Do you ever feel like you are bombarded by a topic repeatedly — so often and from so many directions — that you have to take notice? This week, for me, it was technology and its effects on child and adult minds. I wasn’t looking for the information. In fact, in my household, we already have what I feel is a well-balanced media plan.
For example, my children have limited screen time during the week. Phones, iPads, and television are off limits during waking hours every weekday. The kids stay active outdoors — at the playground or as part of sports teams, and indoors there is homework, violin, piano, and reading. During the weekends there is screen time. (Last year I tried to severely limit our weekend screen time, but I was met with too much resistance from my husband to make the limited time a reality. I feel badly about this, even though I grew up watching hours of televisions every night.)
So, what collection of messages did I encounter this week? Here they are:
- A “Wait Until 8th” flyer sent home via my kids’ backpacks
- A CNN special, “This Is Life,” highlighting the effects of social media on our young adults
- A podcast episode featuring Dominick Quartuccio and the concept of “drift”
- A birthday request from my stepson, who we’ve worried about since he received a smartphone recently
The “Wait Until 8th” pledge
What if I told you that Silicon Valley executives are holding off on exposing their own children to smartphones until they reach age 14? Would it give you pause?
The Wait Until 8th movement was made to diminish the pressure felt by parents and students to jump into the smartphone buying cycle. Parents are able to sign a pledge stating that they intend to wait until at least the 8th grade before sending their child to school with a smartphone. Flip phones and smartwatches are OK.
The movement cites the addictive nature of cellphones. Approach any group of people, and you can witness the effects of this trance-like addiction when you see 80% of the adults gazing into the phones in their palms. The Wait Until 8th movement cites the increase of cyberbullying and the casino-like features app developers use to entice adults and children to repeatedly check their notifications.
CNN’s “This Is Life” special
My husband noticed that a CNN Special was coming on and made a plan for us to watch it. Even knowing what I thought was enough about the issue of screen time, I was in disbelief after this special. It’s difficult to know whether cyberbullying, dark and depressing Finsta accounts, sex addiction, and decreased social interaction are pervasive enough that many teens deal with these issues, but I felt the need to protect my kids regardless.
It seems as though the introduction of smartphones into students’ lives happens when the potential for lasting damage is highest. Once their phones have more access to their thoughts and attention than their friends, teachers, or even you — their parents — the relationship is already showing signs of imbalance.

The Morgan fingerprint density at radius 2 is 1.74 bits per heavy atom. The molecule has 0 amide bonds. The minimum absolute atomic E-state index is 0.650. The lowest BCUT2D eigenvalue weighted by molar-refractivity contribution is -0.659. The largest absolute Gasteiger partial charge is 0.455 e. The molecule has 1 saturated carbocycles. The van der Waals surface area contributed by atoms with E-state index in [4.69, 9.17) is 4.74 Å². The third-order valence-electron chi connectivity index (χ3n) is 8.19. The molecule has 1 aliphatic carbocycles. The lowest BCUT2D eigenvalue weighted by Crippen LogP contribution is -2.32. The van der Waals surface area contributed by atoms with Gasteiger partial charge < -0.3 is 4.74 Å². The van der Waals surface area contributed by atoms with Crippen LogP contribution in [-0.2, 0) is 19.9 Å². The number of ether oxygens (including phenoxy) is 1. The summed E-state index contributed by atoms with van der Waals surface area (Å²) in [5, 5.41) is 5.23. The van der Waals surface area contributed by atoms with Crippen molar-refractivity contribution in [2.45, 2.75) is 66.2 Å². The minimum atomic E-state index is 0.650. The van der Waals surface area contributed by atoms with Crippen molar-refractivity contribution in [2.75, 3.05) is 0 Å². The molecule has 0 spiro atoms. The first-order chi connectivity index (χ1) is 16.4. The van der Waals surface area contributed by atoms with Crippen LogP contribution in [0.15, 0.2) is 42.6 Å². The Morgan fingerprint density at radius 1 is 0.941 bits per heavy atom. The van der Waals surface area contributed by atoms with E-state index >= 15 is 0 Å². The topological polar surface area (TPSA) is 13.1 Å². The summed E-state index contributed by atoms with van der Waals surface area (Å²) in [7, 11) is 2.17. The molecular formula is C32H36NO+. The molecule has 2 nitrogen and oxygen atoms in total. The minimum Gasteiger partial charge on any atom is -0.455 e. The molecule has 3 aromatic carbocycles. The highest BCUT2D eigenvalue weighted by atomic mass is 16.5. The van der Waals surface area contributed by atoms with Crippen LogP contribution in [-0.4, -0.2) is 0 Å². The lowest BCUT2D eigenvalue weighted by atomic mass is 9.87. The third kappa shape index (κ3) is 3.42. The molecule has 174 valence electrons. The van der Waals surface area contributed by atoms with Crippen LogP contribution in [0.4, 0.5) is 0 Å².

Is there such a thing as balanced smartphone use? Is this something we can teach our children, especially if we are unbalanced in our own use? Once you decide to use these products, when and how do you begin this teaching?
“Drift” by Dominick Quartuccio
I heard Dominck Quartuccio talk about the concept of “drift” recently. The concept is much deeper than cellphone use. It is an ancient issue — and it is based in the deep and complex inner workings of neuroscience. Our brains drift, to some extent, to help us automate functions, but often times we stay in drift states for far too long. I relate it to living your life on autopilot, letting life “pass you by,” not being “awake” or “present” in your day to day life. This type of living is the opposite of what is necessary for success, for reaching goals, for making dreams come true. I loved the talk, and after receiving the Wait Until 8th flyer, I tagged Dominick Quartuccio in a post about it. He responded and also sent along this resource for further exploration.
A time-sensitive birthday request
My stepson was turning 12. We had asked him many times what he might want, but there was nothing he could think of. Recently, he has been entranced with Fortnite, and because he doesn’t live with us, there isn’t much we can do about it. But here is the thing. This week, right after we had heard about casino gaming methods being used in app and game development, my stepson called us out of the blue. “Dad,” he said, “I know what I want, and I only have 14 more minutes to get it.” He wanted a $60 kevlar vest for a Fortnite character. Big money. Fake item. Countdown timer. Fear of missing out. Not based in reality. So many thoughts ran through my mind, but in that moment, it all became very real for me. This issue needs more of my attention.
So, my final stance on the issue?
The intersection of the flyer, the CNN special, the podcast and articles shared above, and a personal experience with my stepson came together to help me form my opinion on the topic. I, personally, am taking a stance.
I will sign the pledge, and we will wait until 8th.